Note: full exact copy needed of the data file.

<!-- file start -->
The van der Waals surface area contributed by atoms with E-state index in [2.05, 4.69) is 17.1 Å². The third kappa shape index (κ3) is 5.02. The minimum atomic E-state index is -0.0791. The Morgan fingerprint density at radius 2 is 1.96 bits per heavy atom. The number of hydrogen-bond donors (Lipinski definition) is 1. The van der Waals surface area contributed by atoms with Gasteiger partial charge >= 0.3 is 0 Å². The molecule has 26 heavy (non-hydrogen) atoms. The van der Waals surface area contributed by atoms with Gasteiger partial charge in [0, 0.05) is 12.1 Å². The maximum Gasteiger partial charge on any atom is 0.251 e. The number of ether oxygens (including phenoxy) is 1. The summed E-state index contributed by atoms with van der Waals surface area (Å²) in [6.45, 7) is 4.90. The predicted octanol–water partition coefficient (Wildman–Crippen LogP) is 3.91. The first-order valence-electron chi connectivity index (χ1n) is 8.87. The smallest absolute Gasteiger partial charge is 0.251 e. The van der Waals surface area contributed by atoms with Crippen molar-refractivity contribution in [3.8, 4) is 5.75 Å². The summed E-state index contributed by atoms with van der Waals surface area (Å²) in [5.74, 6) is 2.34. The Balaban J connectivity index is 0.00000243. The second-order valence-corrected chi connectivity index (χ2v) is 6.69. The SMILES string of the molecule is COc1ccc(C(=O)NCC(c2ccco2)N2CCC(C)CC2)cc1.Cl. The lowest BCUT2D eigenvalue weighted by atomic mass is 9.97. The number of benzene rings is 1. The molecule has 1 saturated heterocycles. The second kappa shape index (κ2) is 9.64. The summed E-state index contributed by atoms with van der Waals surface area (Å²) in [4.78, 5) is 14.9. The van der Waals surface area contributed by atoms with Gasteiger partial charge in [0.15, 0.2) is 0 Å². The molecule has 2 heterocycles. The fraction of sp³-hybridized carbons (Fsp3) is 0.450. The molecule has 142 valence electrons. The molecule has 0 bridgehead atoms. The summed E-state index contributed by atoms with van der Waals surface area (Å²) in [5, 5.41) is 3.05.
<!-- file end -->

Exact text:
The van der Waals surface area contributed by atoms with E-state index in [2.05, 4.69) is 17.1 Å². The third kappa shape index (κ3) is 5.02. The minimum atomic E-state index is -0.0791. The Morgan fingerprint density at radius 2 is 1.96 bits per heavy atom. The number of hydrogen-bond donors (Lipinski definition) is 1. The van der Waals surface area contributed by atoms with Gasteiger partial charge >= 0.3 is 0 Å². The molecule has 26 heavy (non-hydrogen) atoms. The van der Waals surface area contributed by atoms with Gasteiger partial charge in [0, 0.05) is 12.1 Å². The maximum Gasteiger partial charge on any atom is 0.251 e. The number of ether oxygens (including phenoxy) is 1. The summed E-state index contributed by atoms with van der Waals surface area (Å²) in [6.45, 7) is 4.90. The predicted octanol–water partition coefficient (Wildman–Crippen LogP) is 3.91. The first-order valence-electron chi connectivity index (χ1n) is 8.87. The smallest absolute Gasteiger partial charge is 0.251 e. The van der Waals surface area contributed by atoms with Crippen molar-refractivity contribution in [3.8, 4) is 5.75 Å². The summed E-state index contributed by atoms with van der Waals surface area (Å²) in [5.74, 6) is 2.34. The Balaban J connectivity index is 0.00000243. The second-order valence-corrected chi connectivity index (χ2v) is 6.69. The SMILES string of the molecule is COc1ccc(C(=O)NCC(c2ccco2)N2CCC(C)CC2)cc1.Cl. The lowest BCUT2D eigenvalue weighted by atomic mass is 9.97. The number of benzene rings is 1. The molecule has 1 saturated heterocycles. The second kappa shape index (κ2) is 9.64. The summed E-state index contributed by atoms with van der Waals surface area (Å²) in [4.78, 5) is 14.9. The van der Waals surface area contributed by atoms with Gasteiger partial charge in [0.15, 0.2) is 0 Å². The molecule has 2 heterocycles. The fraction of sp³-hybridized carbons (Fsp3) is 0.450. The molecule has 142 valence electrons. The molecule has 0 bridgehead atoms. The summed E-state index contributed by atoms with van der Waals surface area (Å²) in [5, 5.41) is 3.05.